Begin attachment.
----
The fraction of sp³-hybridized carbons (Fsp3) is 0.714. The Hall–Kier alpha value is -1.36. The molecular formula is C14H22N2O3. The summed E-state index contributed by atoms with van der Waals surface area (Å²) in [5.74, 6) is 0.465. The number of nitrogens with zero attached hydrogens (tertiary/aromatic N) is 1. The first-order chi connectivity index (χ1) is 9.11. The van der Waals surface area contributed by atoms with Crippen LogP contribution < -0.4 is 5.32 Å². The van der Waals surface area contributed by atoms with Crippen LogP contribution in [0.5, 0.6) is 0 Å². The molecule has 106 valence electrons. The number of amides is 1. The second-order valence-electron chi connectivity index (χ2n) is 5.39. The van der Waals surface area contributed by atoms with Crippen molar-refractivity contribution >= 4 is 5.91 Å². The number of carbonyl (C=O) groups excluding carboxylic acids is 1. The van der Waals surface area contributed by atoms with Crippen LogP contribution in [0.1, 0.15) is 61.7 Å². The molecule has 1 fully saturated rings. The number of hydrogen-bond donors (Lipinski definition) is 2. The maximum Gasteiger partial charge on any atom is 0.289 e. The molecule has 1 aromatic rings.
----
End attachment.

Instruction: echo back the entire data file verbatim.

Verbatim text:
The fraction of sp³-hybridized carbons (Fsp3) is 0.714. The Hall–Kier alpha value is -1.36. The molecular formula is C14H22N2O3. The summed E-state index contributed by atoms with van der Waals surface area (Å²) in [5.74, 6) is 0.465. The number of nitrogens with zero attached hydrogens (tertiary/aromatic N) is 1. The first-order chi connectivity index (χ1) is 9.11. The van der Waals surface area contributed by atoms with Crippen LogP contribution < -0.4 is 5.32 Å². The van der Waals surface area contributed by atoms with Crippen LogP contribution in [0.5, 0.6) is 0 Å². The molecule has 106 valence electrons. The number of amides is 1. The second-order valence-electron chi connectivity index (χ2n) is 5.39. The van der Waals surface area contributed by atoms with Crippen molar-refractivity contribution >= 4 is 5.91 Å². The number of carbonyl (C=O) groups excluding carboxylic acids is 1. The van der Waals surface area contributed by atoms with Crippen LogP contribution in [0.1, 0.15) is 61.7 Å². The molecule has 1 fully saturated rings. The number of hydrogen-bond donors (Lipinski definition) is 2. The maximum Gasteiger partial charge on any atom is 0.289 e. The molecule has 1 aromatic rings.